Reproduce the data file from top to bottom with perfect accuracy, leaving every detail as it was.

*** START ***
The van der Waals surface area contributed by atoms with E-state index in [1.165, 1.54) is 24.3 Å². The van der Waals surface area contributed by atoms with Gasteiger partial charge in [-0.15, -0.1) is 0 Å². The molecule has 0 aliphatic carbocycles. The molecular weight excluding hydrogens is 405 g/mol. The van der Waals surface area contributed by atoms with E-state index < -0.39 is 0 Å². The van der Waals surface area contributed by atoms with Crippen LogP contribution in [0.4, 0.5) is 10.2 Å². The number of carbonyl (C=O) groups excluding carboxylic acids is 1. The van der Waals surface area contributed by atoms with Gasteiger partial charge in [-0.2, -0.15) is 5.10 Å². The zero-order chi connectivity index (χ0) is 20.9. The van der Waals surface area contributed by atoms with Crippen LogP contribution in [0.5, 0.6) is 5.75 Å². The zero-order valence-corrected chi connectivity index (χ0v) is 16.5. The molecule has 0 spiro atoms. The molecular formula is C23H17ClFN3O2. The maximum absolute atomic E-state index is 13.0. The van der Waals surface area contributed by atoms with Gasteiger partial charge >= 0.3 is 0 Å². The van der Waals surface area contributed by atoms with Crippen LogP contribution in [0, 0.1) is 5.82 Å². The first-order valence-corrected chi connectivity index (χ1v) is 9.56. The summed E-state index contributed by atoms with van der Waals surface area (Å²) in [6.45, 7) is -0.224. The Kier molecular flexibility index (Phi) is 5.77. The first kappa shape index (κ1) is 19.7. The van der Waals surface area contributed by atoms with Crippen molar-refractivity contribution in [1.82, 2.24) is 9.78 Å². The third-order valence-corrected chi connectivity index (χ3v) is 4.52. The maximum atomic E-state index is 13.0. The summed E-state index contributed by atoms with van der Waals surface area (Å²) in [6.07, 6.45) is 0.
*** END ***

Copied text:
The van der Waals surface area contributed by atoms with E-state index in [1.165, 1.54) is 24.3 Å². The van der Waals surface area contributed by atoms with Gasteiger partial charge in [-0.15, -0.1) is 0 Å². The molecule has 0 aliphatic carbocycles. The molecular weight excluding hydrogens is 405 g/mol. The van der Waals surface area contributed by atoms with E-state index < -0.39 is 0 Å². The van der Waals surface area contributed by atoms with Crippen LogP contribution in [0.4, 0.5) is 10.2 Å². The number of carbonyl (C=O) groups excluding carboxylic acids is 1. The van der Waals surface area contributed by atoms with Gasteiger partial charge in [-0.2, -0.15) is 5.10 Å². The zero-order chi connectivity index (χ0) is 20.9. The van der Waals surface area contributed by atoms with Crippen LogP contribution in [0.5, 0.6) is 5.75 Å². The zero-order valence-corrected chi connectivity index (χ0v) is 16.5. The molecule has 0 spiro atoms. The molecular formula is C23H17ClFN3O2. The maximum absolute atomic E-state index is 13.0. The van der Waals surface area contributed by atoms with Gasteiger partial charge >= 0.3 is 0 Å². The van der Waals surface area contributed by atoms with Crippen LogP contribution in [0, 0.1) is 5.82 Å². The first-order valence-corrected chi connectivity index (χ1v) is 9.56. The summed E-state index contributed by atoms with van der Waals surface area (Å²) in [6.45, 7) is -0.224. The Kier molecular flexibility index (Phi) is 5.77. The first kappa shape index (κ1) is 19.7. The van der Waals surface area contributed by atoms with Crippen molar-refractivity contribution in [1.82, 2.24) is 9.78 Å². The third-order valence-corrected chi connectivity index (χ3v) is 4.52. The maximum atomic E-state index is 13.0. The summed E-state index contributed by atoms with van der Waals surface area (Å²) in [6.07, 6.45) is 0.